I am now more than halfway done with my internship at the Center for Strategic Studies at the University of Jordan, and I am already thankful for my time here. I have gotten the chance to meet great researchers and great interns so far. This past week two interns finished up and went back home. These are two students that I had become great friends with and will definitely be staying in touch with. It is amazing how I have been able to meet students, and friends, from all over the world.
Although I am not studying, my Arabic continues to improve just by talking and listening to people, and reading news and scholarly papers for my internship. I am looking forward to the start of the new semester where I will hopefully be able to bring my Arabic to the next level. I have an apartment mate who is studying Arabic here for the very first time and he just became first aid certified which will allow him to work in refugee camps here in Amman, and I am thinking about also doing that if I have free time in the fall. Right now I am just living here and not really giving back to the community that has been so nice to me and made me feel at home. If I can find a way to give back my time here will feel more rewarding, as well as improve my Arabic even more while helping people!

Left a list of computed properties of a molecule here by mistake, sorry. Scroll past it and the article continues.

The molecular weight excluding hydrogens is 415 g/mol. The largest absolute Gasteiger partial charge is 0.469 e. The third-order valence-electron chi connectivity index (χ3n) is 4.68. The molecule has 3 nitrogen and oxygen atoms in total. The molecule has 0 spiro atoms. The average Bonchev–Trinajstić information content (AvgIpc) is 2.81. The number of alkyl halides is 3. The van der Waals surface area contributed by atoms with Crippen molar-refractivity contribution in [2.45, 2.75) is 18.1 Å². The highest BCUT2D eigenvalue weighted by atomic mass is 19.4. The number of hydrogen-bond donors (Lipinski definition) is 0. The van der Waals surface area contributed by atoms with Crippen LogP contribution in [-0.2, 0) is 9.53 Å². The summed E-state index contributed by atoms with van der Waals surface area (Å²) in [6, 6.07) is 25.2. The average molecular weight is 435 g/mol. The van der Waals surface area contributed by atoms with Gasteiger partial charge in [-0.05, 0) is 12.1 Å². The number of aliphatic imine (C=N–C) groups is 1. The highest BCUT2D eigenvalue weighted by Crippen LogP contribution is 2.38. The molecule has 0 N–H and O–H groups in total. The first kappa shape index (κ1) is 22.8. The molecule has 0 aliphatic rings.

This week has been a very fun week. At my internship I had to conduct an interview with my mentor for the INP, and it was very insightful. My mentor and I discussed research, academia, and life in Jordan. The conversation helped me in my skills and goals. My mentor has been giving me a lot of work recently and honestly, I love it. I really do believe research is for me. This was the first week that I interacted with the other interns on more than a professional level. We all went to Jordanian Food Week together. We learned how to make traditional Jordanian food, and I cannot wait to make it at home for my friends and family.